The President also said the focus is improving the performance of Eskom’s coal-fired power stations “as they continue to provide a base load of energy in South Africa”.  

President Cyril Ramaphosa also announced a new visa regime to facilitate the entry of skilled labour into the country. (Photo: Jairus Mmutle / GCIS)

“Load shedding will remain a challenge in the immediate future but its severity will ease as the reforms are being put in place.”

On a separate matter, Ramaphosa announced a new visa regime to facilitate the entry of skilled labour into the country, and allow multinational companies to employ their own executives and technicians from outside the country.

This visa plan will include decentralising the adjudication of visa applications to foreign missions; streamlining application requirements to reduce the timeframes for obtaining a work visa; introducing a trusted employer scheme for qualifying companies; and establishing a points-based system to provide more flexible pathways for skilled applicants, in line with global best practice.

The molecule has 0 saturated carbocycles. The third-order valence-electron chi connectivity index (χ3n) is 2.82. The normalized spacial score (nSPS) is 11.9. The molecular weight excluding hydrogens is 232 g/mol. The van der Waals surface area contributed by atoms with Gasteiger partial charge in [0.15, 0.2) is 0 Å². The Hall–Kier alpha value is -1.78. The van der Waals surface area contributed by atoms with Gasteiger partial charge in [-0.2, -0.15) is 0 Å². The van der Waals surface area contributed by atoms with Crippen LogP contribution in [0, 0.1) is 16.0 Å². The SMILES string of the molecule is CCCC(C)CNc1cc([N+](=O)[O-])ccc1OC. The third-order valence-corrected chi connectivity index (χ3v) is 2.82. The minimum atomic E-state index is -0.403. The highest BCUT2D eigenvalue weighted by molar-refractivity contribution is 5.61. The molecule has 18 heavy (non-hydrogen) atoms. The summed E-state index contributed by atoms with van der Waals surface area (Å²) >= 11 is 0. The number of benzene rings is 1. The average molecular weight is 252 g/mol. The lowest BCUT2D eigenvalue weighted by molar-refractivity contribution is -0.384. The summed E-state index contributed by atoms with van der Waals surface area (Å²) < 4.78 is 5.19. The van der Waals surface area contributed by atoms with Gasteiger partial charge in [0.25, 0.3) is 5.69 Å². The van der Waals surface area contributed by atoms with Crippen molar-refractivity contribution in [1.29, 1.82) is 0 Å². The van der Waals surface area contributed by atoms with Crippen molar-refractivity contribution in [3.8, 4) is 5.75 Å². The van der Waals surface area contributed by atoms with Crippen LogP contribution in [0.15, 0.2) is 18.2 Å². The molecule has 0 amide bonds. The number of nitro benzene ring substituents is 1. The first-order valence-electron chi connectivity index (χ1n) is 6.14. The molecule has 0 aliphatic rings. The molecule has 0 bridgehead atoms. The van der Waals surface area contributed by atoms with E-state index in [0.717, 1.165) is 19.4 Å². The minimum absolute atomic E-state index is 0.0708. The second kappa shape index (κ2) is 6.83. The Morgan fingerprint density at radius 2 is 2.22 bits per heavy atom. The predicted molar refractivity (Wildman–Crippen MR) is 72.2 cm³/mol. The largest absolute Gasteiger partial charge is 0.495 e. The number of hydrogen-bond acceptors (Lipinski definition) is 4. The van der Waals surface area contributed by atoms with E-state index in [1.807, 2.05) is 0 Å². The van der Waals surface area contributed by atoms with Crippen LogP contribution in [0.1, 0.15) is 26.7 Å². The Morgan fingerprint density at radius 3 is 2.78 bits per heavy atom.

The government also plans to expand the e-Visa system to include an additional 20 countries over and above the 14 that are currently eligible, and will extend it to cover new visa categories such as study, business and intracompany transfer visas. DM/BM

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Comments - Please in order to comment.

  • Hermann Funk says:

    He should just remain staying in cloud cuckoo land and carry on dreaming His inactivity has brought the country to the edge.

  • José Lueje says:

    You forgot a disappearing road network !.

  • Trenton Carr says:

    Blah blah blah blah blah blah blah

  • Confucious Says says:

    No matter what bullish!t this guy says, there is still no electricity! Eskom is also trying to punish IPPs, so how can he have anything positive to say about investing in SA? Then there are the political issues and crime!

  • Johan Buys says:

    Forgive me if, after 10 hours of diesel generators running, I am not applauding the President.

    Maybe it is time to shake the tree?

  • Charles R says:

    Do nothing is your best trait. Cyril

  • Michael Shepstone says:

    Cyril is so far divorced from the reality on the ground! He is making himself and South Africa an international joke!

  • Piet van der Merwe says:

    Ramapromises.

  • Reg Bray says: